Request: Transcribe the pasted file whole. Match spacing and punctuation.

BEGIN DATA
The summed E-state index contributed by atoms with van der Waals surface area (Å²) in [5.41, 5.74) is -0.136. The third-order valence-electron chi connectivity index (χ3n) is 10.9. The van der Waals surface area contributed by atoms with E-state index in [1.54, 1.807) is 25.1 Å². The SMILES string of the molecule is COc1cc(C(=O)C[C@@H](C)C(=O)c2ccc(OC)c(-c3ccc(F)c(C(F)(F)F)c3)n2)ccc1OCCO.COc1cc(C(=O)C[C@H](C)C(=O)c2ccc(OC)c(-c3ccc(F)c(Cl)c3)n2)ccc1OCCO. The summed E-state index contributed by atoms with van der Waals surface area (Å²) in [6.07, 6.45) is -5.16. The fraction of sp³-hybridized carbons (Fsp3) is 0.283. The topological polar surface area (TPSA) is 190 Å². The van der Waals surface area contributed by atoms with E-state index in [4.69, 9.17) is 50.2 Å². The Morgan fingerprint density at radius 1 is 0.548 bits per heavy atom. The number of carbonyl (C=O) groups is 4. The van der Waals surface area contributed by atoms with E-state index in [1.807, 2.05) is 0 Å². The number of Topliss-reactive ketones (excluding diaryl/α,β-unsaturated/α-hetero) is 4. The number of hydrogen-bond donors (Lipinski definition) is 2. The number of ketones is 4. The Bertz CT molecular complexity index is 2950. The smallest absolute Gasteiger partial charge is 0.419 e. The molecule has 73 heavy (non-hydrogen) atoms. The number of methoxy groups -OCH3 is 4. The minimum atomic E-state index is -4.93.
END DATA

The summed E-state index contributed by atoms with van der Waals surface area (Å²) in [5.41, 5.74) is -0.136. The third-order valence-electron chi connectivity index (χ3n) is 10.9. The van der Waals surface area contributed by atoms with E-state index in [1.54, 1.807) is 25.1 Å². The SMILES string of the molecule is COc1cc(C(=O)C[C@@H](C)C(=O)c2ccc(OC)c(-c3ccc(F)c(C(F)(F)F)c3)n2)ccc1OCCO.COc1cc(C(=O)C[C@H](C)C(=O)c2ccc(OC)c(-c3ccc(F)c(Cl)c3)n2)ccc1OCCO. The summed E-state index contributed by atoms with van der Waals surface area (Å²) in [6.07, 6.45) is -5.16. The fraction of sp³-hybridized carbons (Fsp3) is 0.283. The topological polar surface area (TPSA) is 190 Å². The van der Waals surface area contributed by atoms with E-state index in [4.69, 9.17) is 50.2 Å². The Morgan fingerprint density at radius 1 is 0.548 bits per heavy atom. The number of carbonyl (C=O) groups is 4. The van der Waals surface area contributed by atoms with E-state index in [1.807, 2.05) is 0 Å². The number of Topliss-reactive ketones (excluding diaryl/α,β-unsaturated/α-hetero) is 4. The number of hydrogen-bond donors (Lipinski definition) is 2. The number of ketones is 4. The Bertz CT molecular complexity index is 2950. The smallest absolute Gasteiger partial charge is 0.419 e. The molecule has 73 heavy (non-hydrogen) atoms. The number of methoxy groups -OCH3 is 4. The minimum atomic E-state index is -4.93.